Earlier this week the FDA ordered a mandatory recall for all Triangle Pharmanaturals food products that contain powdered kratom as a result of Salmonella contamination. The mandatory action was issued because the company “refused to cooperate with FDA despite repeated attempts to encourage voluntary recall,” FDA stated in a release.
For more than a month, FDA has been investigating a multistate outbreak of Salmonella infections that were linked to products containing kratom, a plant native to Thaland, Malaysia, Indonesia and Papua New Guinea. Over this period of time, there have been several voluntary recalls by companies that provide products containing kratom: PDX Aromatics, Tamarack, Inc., and NutriZone LLC. All of these recalls were due to positive Salmonella product sample results.
Triangle Pharmanaturals, however, was not responsive to FDA’s requests to issue a voluntary recall, even after samples of products manufactured by the company tested positive for Salmonella. “In the course of investigating a multi-state outbreak of salmonella infections linked to kratom products in conjunction with local officials, FDA investigators were denied access to the company’s records relating to potentially affected products and Triangle employees refused attempts to discuss the agency’s findings,” FDA stated.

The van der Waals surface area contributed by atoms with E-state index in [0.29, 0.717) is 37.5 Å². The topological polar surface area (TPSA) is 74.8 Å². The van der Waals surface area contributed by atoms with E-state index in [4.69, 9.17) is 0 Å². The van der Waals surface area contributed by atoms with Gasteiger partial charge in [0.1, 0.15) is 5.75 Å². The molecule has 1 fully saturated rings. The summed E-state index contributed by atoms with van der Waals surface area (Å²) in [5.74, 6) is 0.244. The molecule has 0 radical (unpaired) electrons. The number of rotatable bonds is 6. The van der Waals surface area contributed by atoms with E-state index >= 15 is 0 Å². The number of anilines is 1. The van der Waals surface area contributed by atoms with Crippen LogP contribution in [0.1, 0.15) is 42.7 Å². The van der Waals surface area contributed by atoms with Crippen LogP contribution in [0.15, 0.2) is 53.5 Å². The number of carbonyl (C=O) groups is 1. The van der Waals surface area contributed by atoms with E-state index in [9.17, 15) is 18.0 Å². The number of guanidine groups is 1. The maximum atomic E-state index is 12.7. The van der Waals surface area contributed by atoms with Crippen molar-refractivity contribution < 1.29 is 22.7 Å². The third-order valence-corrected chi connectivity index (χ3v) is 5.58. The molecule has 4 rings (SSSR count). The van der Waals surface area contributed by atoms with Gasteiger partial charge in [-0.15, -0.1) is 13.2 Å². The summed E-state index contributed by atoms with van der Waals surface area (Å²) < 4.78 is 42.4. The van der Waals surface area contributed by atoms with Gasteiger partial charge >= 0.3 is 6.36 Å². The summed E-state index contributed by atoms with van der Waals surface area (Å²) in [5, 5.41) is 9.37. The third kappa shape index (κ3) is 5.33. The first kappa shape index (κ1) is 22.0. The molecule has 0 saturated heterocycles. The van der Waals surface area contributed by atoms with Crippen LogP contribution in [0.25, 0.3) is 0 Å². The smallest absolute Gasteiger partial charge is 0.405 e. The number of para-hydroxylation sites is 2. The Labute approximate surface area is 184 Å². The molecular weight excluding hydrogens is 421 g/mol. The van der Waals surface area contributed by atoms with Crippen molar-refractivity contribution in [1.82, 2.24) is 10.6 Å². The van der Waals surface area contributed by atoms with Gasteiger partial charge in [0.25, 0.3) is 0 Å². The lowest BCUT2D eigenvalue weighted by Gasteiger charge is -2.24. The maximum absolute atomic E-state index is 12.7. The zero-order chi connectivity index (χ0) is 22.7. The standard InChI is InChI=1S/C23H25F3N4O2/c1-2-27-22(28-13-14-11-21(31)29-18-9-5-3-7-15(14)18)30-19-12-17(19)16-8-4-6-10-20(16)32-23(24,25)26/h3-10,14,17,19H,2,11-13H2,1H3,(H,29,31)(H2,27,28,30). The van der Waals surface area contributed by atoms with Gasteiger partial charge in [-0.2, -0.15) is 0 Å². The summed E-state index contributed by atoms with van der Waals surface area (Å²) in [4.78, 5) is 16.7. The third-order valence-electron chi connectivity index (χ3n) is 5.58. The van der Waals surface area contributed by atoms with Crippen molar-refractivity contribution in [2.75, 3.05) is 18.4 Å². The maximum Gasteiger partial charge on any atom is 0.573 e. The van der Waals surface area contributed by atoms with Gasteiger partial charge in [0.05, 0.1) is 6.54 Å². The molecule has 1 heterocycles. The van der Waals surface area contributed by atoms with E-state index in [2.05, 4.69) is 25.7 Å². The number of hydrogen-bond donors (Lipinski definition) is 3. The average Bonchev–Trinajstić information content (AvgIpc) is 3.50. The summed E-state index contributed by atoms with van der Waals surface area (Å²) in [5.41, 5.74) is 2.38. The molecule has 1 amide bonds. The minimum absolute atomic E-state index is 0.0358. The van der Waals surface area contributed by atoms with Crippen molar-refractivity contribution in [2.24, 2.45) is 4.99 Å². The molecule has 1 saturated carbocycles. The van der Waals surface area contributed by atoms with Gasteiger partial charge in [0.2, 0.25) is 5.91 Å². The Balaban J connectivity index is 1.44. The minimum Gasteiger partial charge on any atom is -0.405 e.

“Under the FDA Food Safety Modernization Act, the FDA has the authority to order the recall of certain food products when the FDA determines that there is a reasonable probability that the article of food is adulterated or in violation of certain allergen labeling requirements and that the use of or exposure to such article will cause serious adverse health consequences or death to humans or animals.” – FDA
As of March 14, the CDC reported that 87 people were infected with outbreak strains of Salmonella in 35 states; 27 people have been hospitalized. And as of April 2, 26 different kratom-containing products have tested positive for Salmonella.